Saturday, 11 October 2014

Briefly - Tom Atkins Blues

It wasn't long ago in my part of the world that I observed a cozy, indie breakfast and lunch joint being blown out of existence by the arrival of one of those chain/franchise egg palaces across the road from it. So I was in more than a sympathetic mood for the goings-on in Tom Atkins Blues, a 2010 German based indie by British ex-pat writer/director Alex Ross.  Shot in 11 days with a crew of six and a budget that wouldn't come close to maxing out a college student's credit card, the film features scripted acting parts based on Ross' own experiences in Germany, with interviews with some of the actual locals who lived the life in his old neighbourhood.

Tommy (played by Ross) runs the Spatkauf (Late Night Shop) that he has been looking after in the former East Berlin since a bit after the fall of the wall. His gal-pal, a woman unimpressed with what she perceives as a serious lack of ambition on his part, leaves him. The pain of the breakup is eased for the shopkeeper by the community around his enterprise - people come to chat, buy a beer, and sit outside - maybe to play some chess or a musical instrument. Tommy's place is one of life and vitality - especially with drunks trying to raise the ceiling on the tabs they owe or lazy friends who hang around to pick up women. The bubble bursts for all when a refurbished supermarket around the corner signals the gentrifying tides of change that Tommy is powerless to stop. Customers disappear, business dives, and the eclectic multinational group of people who have regarded the shop as a kind of second home come to realize the worst is yet to come.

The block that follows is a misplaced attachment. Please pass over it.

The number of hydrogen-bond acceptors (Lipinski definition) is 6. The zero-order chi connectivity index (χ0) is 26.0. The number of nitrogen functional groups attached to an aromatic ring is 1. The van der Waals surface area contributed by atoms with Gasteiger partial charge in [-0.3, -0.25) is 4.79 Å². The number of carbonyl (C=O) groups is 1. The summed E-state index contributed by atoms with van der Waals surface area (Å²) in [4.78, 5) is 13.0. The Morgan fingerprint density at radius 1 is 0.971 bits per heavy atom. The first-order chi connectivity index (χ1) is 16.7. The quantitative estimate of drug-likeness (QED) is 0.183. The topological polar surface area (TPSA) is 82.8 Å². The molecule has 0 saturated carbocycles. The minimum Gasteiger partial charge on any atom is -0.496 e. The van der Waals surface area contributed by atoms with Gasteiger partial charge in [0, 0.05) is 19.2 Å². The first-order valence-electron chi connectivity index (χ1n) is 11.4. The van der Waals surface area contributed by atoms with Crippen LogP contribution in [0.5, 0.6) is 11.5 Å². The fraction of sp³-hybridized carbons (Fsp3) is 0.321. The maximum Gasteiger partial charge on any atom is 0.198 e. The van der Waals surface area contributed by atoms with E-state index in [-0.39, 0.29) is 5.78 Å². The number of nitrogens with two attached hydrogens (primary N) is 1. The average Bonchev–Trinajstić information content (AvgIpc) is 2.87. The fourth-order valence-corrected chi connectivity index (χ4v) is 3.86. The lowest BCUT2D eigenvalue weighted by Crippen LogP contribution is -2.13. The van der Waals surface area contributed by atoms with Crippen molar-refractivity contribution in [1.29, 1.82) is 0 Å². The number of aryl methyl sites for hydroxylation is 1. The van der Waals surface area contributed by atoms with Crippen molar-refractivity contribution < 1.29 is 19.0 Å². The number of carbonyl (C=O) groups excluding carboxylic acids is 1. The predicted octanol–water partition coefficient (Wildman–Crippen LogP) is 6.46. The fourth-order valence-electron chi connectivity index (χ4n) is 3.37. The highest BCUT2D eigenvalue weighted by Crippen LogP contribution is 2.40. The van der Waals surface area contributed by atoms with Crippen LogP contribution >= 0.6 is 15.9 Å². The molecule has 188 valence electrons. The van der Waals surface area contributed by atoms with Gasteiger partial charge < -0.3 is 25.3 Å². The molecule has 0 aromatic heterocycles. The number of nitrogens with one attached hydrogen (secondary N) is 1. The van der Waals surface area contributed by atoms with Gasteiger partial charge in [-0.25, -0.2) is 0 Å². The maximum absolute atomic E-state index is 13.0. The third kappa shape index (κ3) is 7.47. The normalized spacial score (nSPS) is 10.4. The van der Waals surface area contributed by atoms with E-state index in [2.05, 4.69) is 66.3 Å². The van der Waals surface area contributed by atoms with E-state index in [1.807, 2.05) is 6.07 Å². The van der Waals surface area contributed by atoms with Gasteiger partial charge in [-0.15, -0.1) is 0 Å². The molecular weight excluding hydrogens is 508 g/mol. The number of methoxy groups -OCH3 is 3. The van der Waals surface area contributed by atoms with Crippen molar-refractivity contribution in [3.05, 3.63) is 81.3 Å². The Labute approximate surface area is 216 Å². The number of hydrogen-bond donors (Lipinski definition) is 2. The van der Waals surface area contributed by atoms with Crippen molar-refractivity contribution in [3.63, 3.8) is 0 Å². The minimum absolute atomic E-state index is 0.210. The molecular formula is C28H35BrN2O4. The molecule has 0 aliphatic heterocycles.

Without the pressures of earning enough box office receipts to pay for a studio full of lawyers, Ross is able to take full advantage of the true freedom micro-budget filmmaking affords. The pacing is leisurely and the storyline is hardly stuffed but the results feel highly genuine. A charming tale of friendship and community, Tom Atkins Blues is firmly set in its German locale but has a universal voice that all can connect to. It greatly helps that the cast is well chosen and delivers likable performances throughout, matched by sharp production values and a highly appropriate musical score. Unlike many so-called indies that try to function as Hollywood studio cover letters, this film succeeds in showing that strategic plot points can't compete with earnest reflection and expression. What Tom Atkins Blues lacks in adrenaline, it more than compensates for with atmospheric richness and a warm spirit.

If you didn't catch this film's run on Cinema Zero (congrats to them for continuing to showcase such worthy independent work), you can always have a gander at the DVD.

Man, that Spatkauf must have been one cool place!

No comments:

Post a Comment